Hepatobiliary phase MRI: impact on planning image-guided liver tumor ablations.

Journal Article

PURPOSE: To assess the impact of hepatobiliary phase images obtained during intravenous gadoxetate disodium-enhanced liver MRI in the planning of image-guided liver tumor ablations. METHODS: This institutional review board-approved retrospective study included 34 patients (21 men, 13 women, ages 25-80) who underwent 36 liver MRI examinations with gadoxetate disodium within 12 weeks prior to image-guided thermal ablation of 62 liver tumors during 36 procedures. Visibility of bile ducts, subdivided by branch order, on hepatobiliary phase images was compared to standard MRI sequence images by an attending abdominal radiologist and fellow. Interventional decision making (whether or not to ablate and technical plan) using hepatobiliary phase images was compared with standard MRI sequences by the ablationists. The technical success and adverse events of ablation procedures were noted. RESULTS: Bile duct visibility was significantly increased by at least one branch order in 18/36 (50%) examinations (p < 0.0001). Interventional decisions were significantly impacted in 15 (41.7%) of 36 ablation procedures (p < 0.0001), including changes to the technical plan in six (16.7%) of these procedures (p = 0.005). Technical success was achieved for 60/62 (97%) of tumors. Mild (grade 1) adverse events occurred in 4/36 (11%) procedures; no biliary complications occurred. CONCLUSIONS: Use of hepatobiliary phase images obtained during gadoxetate disodium-enhanced liver MRI impacted both when and how to perform image-guided liver tumor ablations in our practice.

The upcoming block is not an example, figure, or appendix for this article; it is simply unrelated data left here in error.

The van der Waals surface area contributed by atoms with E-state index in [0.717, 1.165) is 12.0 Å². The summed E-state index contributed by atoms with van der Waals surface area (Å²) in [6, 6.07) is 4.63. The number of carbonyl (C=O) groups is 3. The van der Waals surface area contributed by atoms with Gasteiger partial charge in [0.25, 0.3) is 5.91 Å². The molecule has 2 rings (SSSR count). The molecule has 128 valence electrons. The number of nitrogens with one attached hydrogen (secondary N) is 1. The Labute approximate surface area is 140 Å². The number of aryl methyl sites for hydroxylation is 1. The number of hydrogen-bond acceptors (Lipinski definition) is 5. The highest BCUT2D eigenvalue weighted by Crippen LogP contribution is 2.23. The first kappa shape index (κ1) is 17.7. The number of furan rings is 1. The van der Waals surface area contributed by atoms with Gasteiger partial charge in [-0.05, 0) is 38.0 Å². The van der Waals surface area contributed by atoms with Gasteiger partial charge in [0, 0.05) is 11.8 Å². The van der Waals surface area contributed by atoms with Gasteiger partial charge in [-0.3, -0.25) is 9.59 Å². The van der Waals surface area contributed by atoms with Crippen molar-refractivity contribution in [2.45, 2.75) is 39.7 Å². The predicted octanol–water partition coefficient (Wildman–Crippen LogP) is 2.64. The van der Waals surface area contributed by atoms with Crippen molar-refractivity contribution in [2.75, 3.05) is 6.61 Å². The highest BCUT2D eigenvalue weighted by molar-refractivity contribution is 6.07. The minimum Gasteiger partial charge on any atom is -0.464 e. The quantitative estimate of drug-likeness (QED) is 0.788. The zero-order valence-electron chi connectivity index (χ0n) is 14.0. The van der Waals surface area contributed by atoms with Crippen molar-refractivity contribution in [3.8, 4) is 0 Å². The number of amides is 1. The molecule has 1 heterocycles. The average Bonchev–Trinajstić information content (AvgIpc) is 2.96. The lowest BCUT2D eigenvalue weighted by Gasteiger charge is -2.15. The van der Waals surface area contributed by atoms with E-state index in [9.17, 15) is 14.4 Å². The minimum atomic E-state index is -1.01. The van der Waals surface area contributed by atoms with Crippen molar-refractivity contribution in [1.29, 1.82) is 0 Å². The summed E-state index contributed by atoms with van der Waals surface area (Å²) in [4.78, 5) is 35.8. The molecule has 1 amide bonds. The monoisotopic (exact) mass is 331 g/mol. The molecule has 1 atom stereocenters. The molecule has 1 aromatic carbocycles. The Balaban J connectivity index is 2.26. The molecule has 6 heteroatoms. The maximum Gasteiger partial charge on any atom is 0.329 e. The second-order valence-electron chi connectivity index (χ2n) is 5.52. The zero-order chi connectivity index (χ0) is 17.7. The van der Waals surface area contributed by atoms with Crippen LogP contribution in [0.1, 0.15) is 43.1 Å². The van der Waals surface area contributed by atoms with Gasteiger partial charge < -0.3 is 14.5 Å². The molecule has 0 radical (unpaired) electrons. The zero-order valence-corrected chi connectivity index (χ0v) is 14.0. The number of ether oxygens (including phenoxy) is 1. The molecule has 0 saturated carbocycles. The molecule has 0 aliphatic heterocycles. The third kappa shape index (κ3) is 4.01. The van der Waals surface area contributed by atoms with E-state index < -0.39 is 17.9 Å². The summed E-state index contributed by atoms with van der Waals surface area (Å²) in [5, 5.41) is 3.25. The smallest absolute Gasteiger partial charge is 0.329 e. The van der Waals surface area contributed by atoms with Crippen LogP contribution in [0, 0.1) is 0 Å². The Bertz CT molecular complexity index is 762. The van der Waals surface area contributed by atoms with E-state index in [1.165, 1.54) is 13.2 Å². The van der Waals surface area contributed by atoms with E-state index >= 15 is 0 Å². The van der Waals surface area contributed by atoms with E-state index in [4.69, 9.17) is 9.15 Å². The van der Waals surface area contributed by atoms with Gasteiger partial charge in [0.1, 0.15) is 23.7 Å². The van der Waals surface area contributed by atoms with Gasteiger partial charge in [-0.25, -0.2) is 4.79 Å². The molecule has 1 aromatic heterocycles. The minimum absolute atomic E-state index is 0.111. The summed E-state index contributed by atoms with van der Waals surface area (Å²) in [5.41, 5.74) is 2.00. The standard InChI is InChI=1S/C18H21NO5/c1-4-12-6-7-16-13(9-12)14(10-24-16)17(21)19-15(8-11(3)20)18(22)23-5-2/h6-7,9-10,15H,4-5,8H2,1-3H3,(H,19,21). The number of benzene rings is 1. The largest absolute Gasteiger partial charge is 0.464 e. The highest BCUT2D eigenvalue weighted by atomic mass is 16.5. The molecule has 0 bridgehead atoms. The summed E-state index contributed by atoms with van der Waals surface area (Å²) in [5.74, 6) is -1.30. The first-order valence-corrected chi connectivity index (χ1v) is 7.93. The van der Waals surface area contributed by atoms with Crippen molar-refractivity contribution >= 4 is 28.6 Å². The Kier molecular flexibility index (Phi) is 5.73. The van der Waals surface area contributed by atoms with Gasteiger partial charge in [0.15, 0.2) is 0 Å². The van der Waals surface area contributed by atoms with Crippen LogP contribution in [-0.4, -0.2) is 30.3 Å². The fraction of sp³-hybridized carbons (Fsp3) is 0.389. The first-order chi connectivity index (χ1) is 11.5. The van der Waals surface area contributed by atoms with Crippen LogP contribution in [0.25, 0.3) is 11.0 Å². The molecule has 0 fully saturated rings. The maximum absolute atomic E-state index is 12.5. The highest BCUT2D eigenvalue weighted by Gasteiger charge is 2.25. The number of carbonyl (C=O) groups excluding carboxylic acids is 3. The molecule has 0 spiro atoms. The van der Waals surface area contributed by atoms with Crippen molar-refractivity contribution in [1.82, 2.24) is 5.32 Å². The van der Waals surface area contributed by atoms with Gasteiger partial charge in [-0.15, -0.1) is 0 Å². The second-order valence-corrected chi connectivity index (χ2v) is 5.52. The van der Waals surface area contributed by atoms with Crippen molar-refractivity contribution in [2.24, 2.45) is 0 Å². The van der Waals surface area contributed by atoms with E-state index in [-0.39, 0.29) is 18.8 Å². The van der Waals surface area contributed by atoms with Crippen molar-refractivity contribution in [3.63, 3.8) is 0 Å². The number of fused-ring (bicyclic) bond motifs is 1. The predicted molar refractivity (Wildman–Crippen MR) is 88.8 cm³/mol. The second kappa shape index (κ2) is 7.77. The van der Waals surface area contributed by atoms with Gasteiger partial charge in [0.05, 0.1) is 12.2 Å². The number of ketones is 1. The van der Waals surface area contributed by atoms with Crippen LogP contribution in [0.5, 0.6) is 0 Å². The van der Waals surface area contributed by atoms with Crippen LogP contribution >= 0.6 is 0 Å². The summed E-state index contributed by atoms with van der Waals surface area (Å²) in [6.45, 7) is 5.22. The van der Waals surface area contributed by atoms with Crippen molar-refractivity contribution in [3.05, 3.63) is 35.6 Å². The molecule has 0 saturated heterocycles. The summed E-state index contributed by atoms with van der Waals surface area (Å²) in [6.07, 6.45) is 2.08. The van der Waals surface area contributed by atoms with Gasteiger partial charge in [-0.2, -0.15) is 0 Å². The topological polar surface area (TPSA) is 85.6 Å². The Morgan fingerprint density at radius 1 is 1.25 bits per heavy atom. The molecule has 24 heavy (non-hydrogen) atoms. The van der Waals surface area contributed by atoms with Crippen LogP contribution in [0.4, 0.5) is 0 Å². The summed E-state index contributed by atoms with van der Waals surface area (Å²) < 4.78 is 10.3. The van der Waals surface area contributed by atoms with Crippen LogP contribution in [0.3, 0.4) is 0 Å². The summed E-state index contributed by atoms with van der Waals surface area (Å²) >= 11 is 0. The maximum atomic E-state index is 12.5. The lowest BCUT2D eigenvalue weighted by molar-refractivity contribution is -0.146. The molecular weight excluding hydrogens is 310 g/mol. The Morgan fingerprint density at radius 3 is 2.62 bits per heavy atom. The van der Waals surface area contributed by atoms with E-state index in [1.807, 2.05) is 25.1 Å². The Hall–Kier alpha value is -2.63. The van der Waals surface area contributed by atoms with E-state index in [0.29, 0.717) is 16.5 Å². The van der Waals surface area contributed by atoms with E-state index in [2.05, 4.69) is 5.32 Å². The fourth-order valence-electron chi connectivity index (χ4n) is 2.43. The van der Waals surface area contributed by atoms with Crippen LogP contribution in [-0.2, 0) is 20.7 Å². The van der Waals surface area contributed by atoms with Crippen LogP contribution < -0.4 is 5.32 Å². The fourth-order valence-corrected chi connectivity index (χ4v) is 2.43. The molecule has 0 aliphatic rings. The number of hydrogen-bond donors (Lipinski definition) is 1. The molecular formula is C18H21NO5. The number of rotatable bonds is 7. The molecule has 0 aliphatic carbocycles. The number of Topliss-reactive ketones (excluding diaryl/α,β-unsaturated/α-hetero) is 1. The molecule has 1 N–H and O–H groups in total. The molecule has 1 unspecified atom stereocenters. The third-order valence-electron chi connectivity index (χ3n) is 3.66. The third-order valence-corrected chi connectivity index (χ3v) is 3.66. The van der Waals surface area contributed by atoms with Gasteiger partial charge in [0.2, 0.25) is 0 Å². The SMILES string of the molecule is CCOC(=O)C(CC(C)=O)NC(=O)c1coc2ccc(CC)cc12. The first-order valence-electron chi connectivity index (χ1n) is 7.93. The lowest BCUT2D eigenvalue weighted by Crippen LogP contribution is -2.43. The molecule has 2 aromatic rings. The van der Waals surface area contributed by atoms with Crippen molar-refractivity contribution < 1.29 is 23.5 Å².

Full Text

Duke Authors

Cited Authors

  • Shyn, PB; O'Neill, AC; Wiggins, WF; Sainani, NI; Tatli, S; Tuncali, K; Levesque, VM; Silverman, SG

Published Date

  • August 2017

Published In

Volume / Issue

  • 42 / 8

Start / End Page

  • 2168 - 2174

PubMed ID

  • 28349225

Pubmed Central ID

  • 28349225

Electronic International Standard Serial Number (EISSN)

  • 2366-0058

Digital Object Identifier (DOI)

  • 10.1007/s00261-017-1112-9

Language

  • eng

Conference Location

  • United States